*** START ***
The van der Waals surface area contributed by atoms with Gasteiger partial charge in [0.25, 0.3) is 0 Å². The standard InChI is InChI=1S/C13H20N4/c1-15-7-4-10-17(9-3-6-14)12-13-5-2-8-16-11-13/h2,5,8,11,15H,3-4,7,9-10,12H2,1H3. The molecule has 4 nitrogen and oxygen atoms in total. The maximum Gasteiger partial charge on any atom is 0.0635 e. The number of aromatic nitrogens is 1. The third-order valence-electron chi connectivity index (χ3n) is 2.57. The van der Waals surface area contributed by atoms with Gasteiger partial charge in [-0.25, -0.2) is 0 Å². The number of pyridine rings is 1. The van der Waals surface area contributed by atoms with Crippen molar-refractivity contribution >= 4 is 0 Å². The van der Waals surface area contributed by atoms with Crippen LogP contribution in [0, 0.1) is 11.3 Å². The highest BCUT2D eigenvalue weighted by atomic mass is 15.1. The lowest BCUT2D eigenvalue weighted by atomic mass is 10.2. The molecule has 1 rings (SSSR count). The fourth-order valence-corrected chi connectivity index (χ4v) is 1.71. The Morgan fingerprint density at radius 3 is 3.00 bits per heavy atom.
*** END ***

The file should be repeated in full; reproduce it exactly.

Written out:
The van der Waals surface area contributed by atoms with Gasteiger partial charge in [0.25, 0.3) is 0 Å². The standard InChI is InChI=1S/C13H20N4/c1-15-7-4-10-17(9-3-6-14)12-13-5-2-8-16-11-13/h2,5,8,11,15H,3-4,7,9-10,12H2,1H3. The molecule has 4 nitrogen and oxygen atoms in total. The maximum Gasteiger partial charge on any atom is 0.0635 e. The number of aromatic nitrogens is 1. The third-order valence-electron chi connectivity index (χ3n) is 2.57. The van der Waals surface area contributed by atoms with Gasteiger partial charge in [-0.25, -0.2) is 0 Å². The number of pyridine rings is 1. The van der Waals surface area contributed by atoms with Crippen molar-refractivity contribution >= 4 is 0 Å². The van der Waals surface area contributed by atoms with Crippen LogP contribution in [0, 0.1) is 11.3 Å². The highest BCUT2D eigenvalue weighted by atomic mass is 15.1. The lowest BCUT2D eigenvalue weighted by atomic mass is 10.2. The molecule has 1 rings (SSSR count). The fourth-order valence-corrected chi connectivity index (χ4v) is 1.71. The Morgan fingerprint density at radius 3 is 3.00 bits per heavy atom.